Judge Moore Leads Again in Alabama

By Jim Ellis

Are we about to see the return of Judge Roy Moore in the 2020 Alabama Senate race?

April 17, 2019 — Mason-Dixon Polling & Strategy just surveyed the Alabama electorate (April 9-11; 625 registered Alabama voters), testing Sen. Doug Jones’ (D) pre-campaign political strength and the fledgling potential Republican candidate field.

The Alabama Senate race may be the most important in the 2020 cycle. If the majority Republicans unseat Sen. Jones, who was the beneficiary of former state Supreme Court Chief Justice Roy Moore imploding in the 2017 special election to replace Sen. Jeff Sessions (R), they will increase their chamber advantage to 54-46 at a time when the party has to defend 10 more seats than their Democratic counterparts. If they fail to convert and Sen. Jones is re-elected, the Democrats will exponentially increase their odds of re-capturing Senate control.

Though the M-D poll did not pair Sen. Jones with potential Republican nominees, they do provide us some important information. On the question of whether Sen. Jones deserves to be re-elected, a majority response of 50 percent say he should be replaced. Conversely, 40 percent believes he should be re-elected.

The senator’s job approval ratio is virtually dead even, with 45 percent of the respondents providing positive comments about how he is performing in Washington versus 44 percent who believe he is not performing well. Jones is viewed positively in the Birmingham metro area (48:41 percent), and very positively in the Montgomery region (71:21 percent). In all other Alabama geographic sectors, he is perceived negatively with his worst numbers coming in eastern Alabama where the ratio drops to 35:53 percent.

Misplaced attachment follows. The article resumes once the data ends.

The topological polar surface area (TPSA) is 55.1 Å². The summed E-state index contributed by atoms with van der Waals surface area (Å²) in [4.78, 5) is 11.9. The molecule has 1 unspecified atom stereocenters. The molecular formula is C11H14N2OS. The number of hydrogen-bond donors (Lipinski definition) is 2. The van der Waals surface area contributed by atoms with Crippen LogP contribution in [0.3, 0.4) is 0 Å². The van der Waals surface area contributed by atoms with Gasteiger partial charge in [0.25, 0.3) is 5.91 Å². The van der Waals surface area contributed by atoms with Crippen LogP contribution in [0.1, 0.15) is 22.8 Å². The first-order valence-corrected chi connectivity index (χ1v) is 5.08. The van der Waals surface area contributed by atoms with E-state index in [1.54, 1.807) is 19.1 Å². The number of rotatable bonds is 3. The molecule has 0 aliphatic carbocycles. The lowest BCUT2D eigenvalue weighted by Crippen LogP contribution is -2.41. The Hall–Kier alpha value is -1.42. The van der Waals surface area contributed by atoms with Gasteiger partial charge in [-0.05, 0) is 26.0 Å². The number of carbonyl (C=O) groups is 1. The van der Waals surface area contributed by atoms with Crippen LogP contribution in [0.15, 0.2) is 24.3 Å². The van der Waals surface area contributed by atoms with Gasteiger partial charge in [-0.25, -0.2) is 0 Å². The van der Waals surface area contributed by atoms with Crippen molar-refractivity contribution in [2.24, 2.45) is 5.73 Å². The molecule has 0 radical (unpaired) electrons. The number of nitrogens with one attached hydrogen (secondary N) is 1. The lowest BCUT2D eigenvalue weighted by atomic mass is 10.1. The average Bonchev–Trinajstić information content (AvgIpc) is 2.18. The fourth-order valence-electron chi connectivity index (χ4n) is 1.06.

The partisan split is about what one might expect, though Sen. Jones performs slightly better among Republicans than other similar incumbents. By a spread of 84:9 percent, Democrats view him favorably, while the ratio among Republicans is 16:74 percent positive to negative. Perhaps the best news for Sen. Jones comes from Independents who view him favorably in a 43:38 percent cut.

The big question surrounds Judge Moore, who lost the special election when revelations that he dated underage girls earlier in life came to the forefront. He has not ruled out running, and Sen. Jones is publicly encouraging him to enter this race. Though he was badly politically damaged in the 2017 special, his personal favorability rating is still relatively strong within the test Republican respondent cell of 400 individuals. By a margin of 34:29 percent, these people have a positive opinion of Judge Moore.

If a crowded field emerges for the 2020 race as did in 2017, it would not be shocking to see Moore finish first. In this Mason-Dixon poll, he does just that, topping Rep. Mo Brooks (R-Huntsville), who is not likely to run, and Rep. Bradley Byrne (R-Mobile) who is a candidate. Rep. Gary Palmer’s (R-Hoover) name is also being bandied about as a possible candidate.

In this field (the poll was taken before former Auburn University football coach Tommy Tuberville entered the campaign), Judge Moore would lead with 27 percent, followed by Rep. Brooks at 18 percent, and Reps. Byrne and Palmer with 13 percent and 11 percent, respectively. But, as M-D points out in their analysis, the good news for the Republicans is that Moore’s advantage in a crowded field probably dissipates in a run-off election, which would become necessary if no candidate received an absolute majority in the primary.

The picture could change when Tuberville is added to the mix, and when it becomes clear as to whether Reps. Brooks and Palmer will run. Until these questions are answered, it is difficult to predict just how the Republican nomination cycle would unfold in Alabama, but we can count on a major GOP general election effort here so long as Judge Moore does not return as the Republican nominee.

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